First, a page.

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Fast-Talking Dames$
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Maria DiBattista

Print publication date: 2001

Print ISBN-13: 9780300088151

Published to Yale Scholarship Online: October 2013

DOI: 10.12987/yale/9780300088151.001.0001

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My Favorite Brunettes

My Favorite Brunettes

Myrna Loy, Jean Arthur, and Claudette Colbert

Chapter:
(p.132) 4 My Favorite Brunettes
Source:
Fast-Talking Dames
Author(s):

Maria DiBattista

Publisher:
Yale University Press
DOI:10.12987/yale/9780300088151.003.0004

This chapter takes a deeper look at the comic symbolism behind the dame's hair color. Anita Loos's famous formulation of hair color to sexual destiny follows the notion that gentlemen may prefer blondes, but marry brunettes. The brunette is taken as the dame who not only enters into marriage, but seems to redefine it. The chapter thus looks at and compares the characters of blondes and brunettes, and gleams on each one's takes on marriage. In the case of the blondes: marriage for Harlow is desirable due to its association with respectability and economic security—it is exploited for her needs. For Lombard, marriage is a field of play. For Rogers, her portrayal as a bachelor mother was her most radical challenge to America's social imagination. In response, it looks at Myrna Loy, Jean Arthur, and Claudette Colbert and sees how their brunette characters played into the notion of the fast-talking dame.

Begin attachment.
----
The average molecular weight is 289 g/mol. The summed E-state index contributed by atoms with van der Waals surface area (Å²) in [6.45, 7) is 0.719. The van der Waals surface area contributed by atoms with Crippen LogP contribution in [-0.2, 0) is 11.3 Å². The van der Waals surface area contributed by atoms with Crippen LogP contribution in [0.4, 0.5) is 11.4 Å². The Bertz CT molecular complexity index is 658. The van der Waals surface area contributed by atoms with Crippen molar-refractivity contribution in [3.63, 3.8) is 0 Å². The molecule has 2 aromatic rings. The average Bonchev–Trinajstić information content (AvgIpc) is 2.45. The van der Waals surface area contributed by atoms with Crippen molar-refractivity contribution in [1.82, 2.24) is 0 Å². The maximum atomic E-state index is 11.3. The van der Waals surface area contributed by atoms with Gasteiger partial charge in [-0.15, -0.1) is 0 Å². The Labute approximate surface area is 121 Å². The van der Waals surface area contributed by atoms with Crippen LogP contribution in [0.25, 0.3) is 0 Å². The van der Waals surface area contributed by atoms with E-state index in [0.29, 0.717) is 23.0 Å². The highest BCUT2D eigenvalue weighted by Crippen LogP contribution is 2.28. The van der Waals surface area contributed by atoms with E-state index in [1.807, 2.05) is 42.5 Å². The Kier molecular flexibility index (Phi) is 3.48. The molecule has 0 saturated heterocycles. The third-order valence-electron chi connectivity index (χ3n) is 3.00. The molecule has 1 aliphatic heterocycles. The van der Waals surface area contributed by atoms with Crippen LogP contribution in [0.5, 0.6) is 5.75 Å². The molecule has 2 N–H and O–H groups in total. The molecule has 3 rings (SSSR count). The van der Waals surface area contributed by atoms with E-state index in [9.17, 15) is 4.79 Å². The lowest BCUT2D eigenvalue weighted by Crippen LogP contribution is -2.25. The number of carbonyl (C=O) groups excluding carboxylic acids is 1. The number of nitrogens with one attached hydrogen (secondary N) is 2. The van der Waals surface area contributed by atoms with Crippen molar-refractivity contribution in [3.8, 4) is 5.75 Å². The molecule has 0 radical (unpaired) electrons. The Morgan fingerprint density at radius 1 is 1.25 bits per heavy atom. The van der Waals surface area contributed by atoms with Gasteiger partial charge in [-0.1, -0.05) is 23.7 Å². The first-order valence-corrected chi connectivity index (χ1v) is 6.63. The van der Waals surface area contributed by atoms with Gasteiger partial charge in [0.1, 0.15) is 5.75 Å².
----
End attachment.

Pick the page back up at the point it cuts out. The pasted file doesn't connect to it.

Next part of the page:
Keywords:   comic symbolism, Anita Loos, sexual destiny, blondes, brunettes, bachelor mother, Myrna Loy, Jean Arthur, Claudette Colbert, fast-talking dame

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